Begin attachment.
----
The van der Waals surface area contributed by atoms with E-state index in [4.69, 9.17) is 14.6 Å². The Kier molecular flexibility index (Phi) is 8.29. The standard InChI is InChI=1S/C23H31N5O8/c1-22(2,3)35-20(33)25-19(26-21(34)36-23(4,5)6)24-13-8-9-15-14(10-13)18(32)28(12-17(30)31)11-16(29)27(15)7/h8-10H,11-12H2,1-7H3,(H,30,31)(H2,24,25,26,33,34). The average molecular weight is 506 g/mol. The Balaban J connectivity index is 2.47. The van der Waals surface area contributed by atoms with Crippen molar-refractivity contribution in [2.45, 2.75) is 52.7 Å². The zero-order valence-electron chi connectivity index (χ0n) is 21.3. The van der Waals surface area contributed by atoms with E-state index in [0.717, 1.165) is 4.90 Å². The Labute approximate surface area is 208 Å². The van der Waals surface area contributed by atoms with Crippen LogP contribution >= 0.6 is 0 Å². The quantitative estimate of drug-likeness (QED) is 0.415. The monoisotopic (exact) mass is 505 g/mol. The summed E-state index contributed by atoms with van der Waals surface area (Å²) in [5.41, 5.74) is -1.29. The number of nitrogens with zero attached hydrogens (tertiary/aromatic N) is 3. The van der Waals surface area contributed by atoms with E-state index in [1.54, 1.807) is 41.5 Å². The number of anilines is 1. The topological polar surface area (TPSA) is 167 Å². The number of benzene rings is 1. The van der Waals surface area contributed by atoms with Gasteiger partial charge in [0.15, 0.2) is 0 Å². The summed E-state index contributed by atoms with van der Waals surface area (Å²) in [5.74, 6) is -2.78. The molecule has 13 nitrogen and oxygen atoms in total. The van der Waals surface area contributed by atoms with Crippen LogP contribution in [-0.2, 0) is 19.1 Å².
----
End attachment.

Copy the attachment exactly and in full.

The van der Waals surface area contributed by atoms with E-state index in [4.69, 9.17) is 14.6 Å². The Kier molecular flexibility index (Phi) is 8.29. The standard InChI is InChI=1S/C23H31N5O8/c1-22(2,3)35-20(33)25-19(26-21(34)36-23(4,5)6)24-13-8-9-15-14(10-13)18(32)28(12-17(30)31)11-16(29)27(15)7/h8-10H,11-12H2,1-7H3,(H,30,31)(H2,24,25,26,33,34). The average molecular weight is 506 g/mol. The Balaban J connectivity index is 2.47. The van der Waals surface area contributed by atoms with Crippen molar-refractivity contribution in [2.45, 2.75) is 52.7 Å². The zero-order valence-electron chi connectivity index (χ0n) is 21.3. The van der Waals surface area contributed by atoms with E-state index in [0.717, 1.165) is 4.90 Å². The Labute approximate surface area is 208 Å². The van der Waals surface area contributed by atoms with Crippen LogP contribution >= 0.6 is 0 Å². The quantitative estimate of drug-likeness (QED) is 0.415. The monoisotopic (exact) mass is 505 g/mol. The summed E-state index contributed by atoms with van der Waals surface area (Å²) in [5.41, 5.74) is -1.29. The number of nitrogens with zero attached hydrogens (tertiary/aromatic N) is 3. The van der Waals surface area contributed by atoms with E-state index in [1.54, 1.807) is 41.5 Å². The number of anilines is 1. The topological polar surface area (TPSA) is 167 Å². The number of benzene rings is 1. The van der Waals surface area contributed by atoms with Gasteiger partial charge in [0.15, 0.2) is 0 Å². The summed E-state index contributed by atoms with van der Waals surface area (Å²) in [5.74, 6) is -2.78. The molecule has 13 nitrogen and oxygen atoms in total. The van der Waals surface area contributed by atoms with Crippen LogP contribution in [-0.2, 0) is 19.1 Å².